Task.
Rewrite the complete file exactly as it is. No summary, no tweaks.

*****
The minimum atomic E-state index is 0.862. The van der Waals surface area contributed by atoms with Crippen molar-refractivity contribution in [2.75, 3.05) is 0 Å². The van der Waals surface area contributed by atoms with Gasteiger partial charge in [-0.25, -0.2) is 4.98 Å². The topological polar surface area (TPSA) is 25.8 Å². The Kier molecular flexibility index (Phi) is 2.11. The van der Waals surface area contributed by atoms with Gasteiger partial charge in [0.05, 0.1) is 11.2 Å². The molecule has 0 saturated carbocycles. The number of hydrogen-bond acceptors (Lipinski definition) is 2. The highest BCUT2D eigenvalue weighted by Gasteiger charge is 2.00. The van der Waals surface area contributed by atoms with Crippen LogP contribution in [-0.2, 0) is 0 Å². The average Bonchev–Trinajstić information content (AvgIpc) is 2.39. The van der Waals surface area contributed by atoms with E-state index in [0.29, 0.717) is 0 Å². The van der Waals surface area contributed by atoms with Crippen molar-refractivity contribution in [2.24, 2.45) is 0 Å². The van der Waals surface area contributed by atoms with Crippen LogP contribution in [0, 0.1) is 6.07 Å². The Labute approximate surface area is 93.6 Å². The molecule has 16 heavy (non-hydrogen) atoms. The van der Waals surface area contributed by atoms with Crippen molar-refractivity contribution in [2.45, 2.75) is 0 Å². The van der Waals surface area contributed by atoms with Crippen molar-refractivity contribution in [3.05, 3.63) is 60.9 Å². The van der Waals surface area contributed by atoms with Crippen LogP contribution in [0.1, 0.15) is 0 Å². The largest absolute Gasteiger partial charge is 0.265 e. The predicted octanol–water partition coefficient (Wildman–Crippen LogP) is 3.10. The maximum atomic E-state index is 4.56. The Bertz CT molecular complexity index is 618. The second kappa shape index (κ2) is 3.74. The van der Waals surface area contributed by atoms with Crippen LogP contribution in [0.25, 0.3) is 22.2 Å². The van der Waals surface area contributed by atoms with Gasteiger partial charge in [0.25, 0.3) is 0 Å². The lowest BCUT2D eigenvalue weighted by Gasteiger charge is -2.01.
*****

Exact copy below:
The minimum atomic E-state index is 0.862. The van der Waals surface area contributed by atoms with Crippen molar-refractivity contribution in [2.75, 3.05) is 0 Å². The van der Waals surface area contributed by atoms with Gasteiger partial charge in [-0.25, -0.2) is 4.98 Å². The topological polar surface area (TPSA) is 25.8 Å². The Kier molecular flexibility index (Phi) is 2.11. The van der Waals surface area contributed by atoms with Gasteiger partial charge in [0.05, 0.1) is 11.2 Å². The molecule has 0 saturated carbocycles. The number of hydrogen-bond acceptors (Lipinski definition) is 2. The highest BCUT2D eigenvalue weighted by Gasteiger charge is 2.00. The van der Waals surface area contributed by atoms with Crippen LogP contribution in [-0.2, 0) is 0 Å². The average Bonchev–Trinajstić information content (AvgIpc) is 2.39. The van der Waals surface area contributed by atoms with E-state index in [0.29, 0.717) is 0 Å². The van der Waals surface area contributed by atoms with Crippen molar-refractivity contribution in [2.24, 2.45) is 0 Å². The van der Waals surface area contributed by atoms with Crippen LogP contribution in [0, 0.1) is 6.07 Å². The Labute approximate surface area is 93.6 Å². The molecule has 16 heavy (non-hydrogen) atoms. The van der Waals surface area contributed by atoms with Crippen molar-refractivity contribution in [2.45, 2.75) is 0 Å². The van der Waals surface area contributed by atoms with Crippen molar-refractivity contribution in [3.05, 3.63) is 60.9 Å². The van der Waals surface area contributed by atoms with Crippen LogP contribution in [0.1, 0.15) is 0 Å². The largest absolute Gasteiger partial charge is 0.265 e. The predicted octanol–water partition coefficient (Wildman–Crippen LogP) is 3.10. The maximum atomic E-state index is 4.56. The Bertz CT molecular complexity index is 618. The second kappa shape index (κ2) is 3.74. The van der Waals surface area contributed by atoms with Crippen LogP contribution in [0.25, 0.3) is 22.2 Å². The van der Waals surface area contributed by atoms with Gasteiger partial charge in [0.25, 0.3) is 0 Å². The lowest BCUT2D eigenvalue weighted by Gasteiger charge is -2.01.